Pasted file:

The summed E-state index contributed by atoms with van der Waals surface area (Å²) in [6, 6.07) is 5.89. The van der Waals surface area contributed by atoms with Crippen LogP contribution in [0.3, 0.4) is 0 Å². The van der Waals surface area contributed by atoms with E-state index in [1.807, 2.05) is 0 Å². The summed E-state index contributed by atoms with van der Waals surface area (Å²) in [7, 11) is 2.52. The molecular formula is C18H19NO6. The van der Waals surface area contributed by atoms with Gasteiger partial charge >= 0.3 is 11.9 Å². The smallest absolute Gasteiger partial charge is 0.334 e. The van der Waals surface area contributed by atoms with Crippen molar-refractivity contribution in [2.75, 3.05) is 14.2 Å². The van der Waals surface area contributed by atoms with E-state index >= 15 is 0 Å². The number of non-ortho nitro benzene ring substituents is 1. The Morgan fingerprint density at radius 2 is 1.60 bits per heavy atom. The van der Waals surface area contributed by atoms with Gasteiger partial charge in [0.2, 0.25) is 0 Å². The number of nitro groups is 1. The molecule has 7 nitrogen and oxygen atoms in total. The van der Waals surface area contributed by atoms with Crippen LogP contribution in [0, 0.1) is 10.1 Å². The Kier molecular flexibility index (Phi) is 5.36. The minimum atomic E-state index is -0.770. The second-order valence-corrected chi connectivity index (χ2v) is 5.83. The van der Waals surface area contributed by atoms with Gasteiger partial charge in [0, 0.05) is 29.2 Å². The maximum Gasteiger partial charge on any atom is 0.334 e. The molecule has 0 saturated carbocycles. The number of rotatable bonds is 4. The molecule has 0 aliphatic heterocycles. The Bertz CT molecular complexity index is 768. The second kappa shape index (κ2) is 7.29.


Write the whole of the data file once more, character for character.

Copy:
The summed E-state index contributed by atoms with van der Waals surface area (Å²) in [6, 6.07) is 5.89. The van der Waals surface area contributed by atoms with Crippen LogP contribution in [0.3, 0.4) is 0 Å². The van der Waals surface area contributed by atoms with E-state index in [1.807, 2.05) is 0 Å². The summed E-state index contributed by atoms with van der Waals surface area (Å²) in [7, 11) is 2.52. The molecular formula is C18H19NO6. The van der Waals surface area contributed by atoms with Gasteiger partial charge >= 0.3 is 11.9 Å². The smallest absolute Gasteiger partial charge is 0.334 e. The van der Waals surface area contributed by atoms with Crippen molar-refractivity contribution in [2.75, 3.05) is 14.2 Å². The van der Waals surface area contributed by atoms with E-state index >= 15 is 0 Å². The number of non-ortho nitro benzene ring substituents is 1. The Morgan fingerprint density at radius 2 is 1.60 bits per heavy atom. The van der Waals surface area contributed by atoms with Gasteiger partial charge in [0.2, 0.25) is 0 Å². The number of nitro groups is 1. The molecule has 7 nitrogen and oxygen atoms in total. The van der Waals surface area contributed by atoms with Crippen LogP contribution in [0, 0.1) is 10.1 Å². The Kier molecular flexibility index (Phi) is 5.36. The minimum atomic E-state index is -0.770. The second-order valence-corrected chi connectivity index (χ2v) is 5.83. The van der Waals surface area contributed by atoms with Gasteiger partial charge in [0, 0.05) is 29.2 Å². The maximum Gasteiger partial charge on any atom is 0.334 e. The molecule has 0 saturated carbocycles. The number of rotatable bonds is 4. The molecule has 0 aliphatic heterocycles. The Bertz CT molecular complexity index is 768. The second kappa shape index (κ2) is 7.29.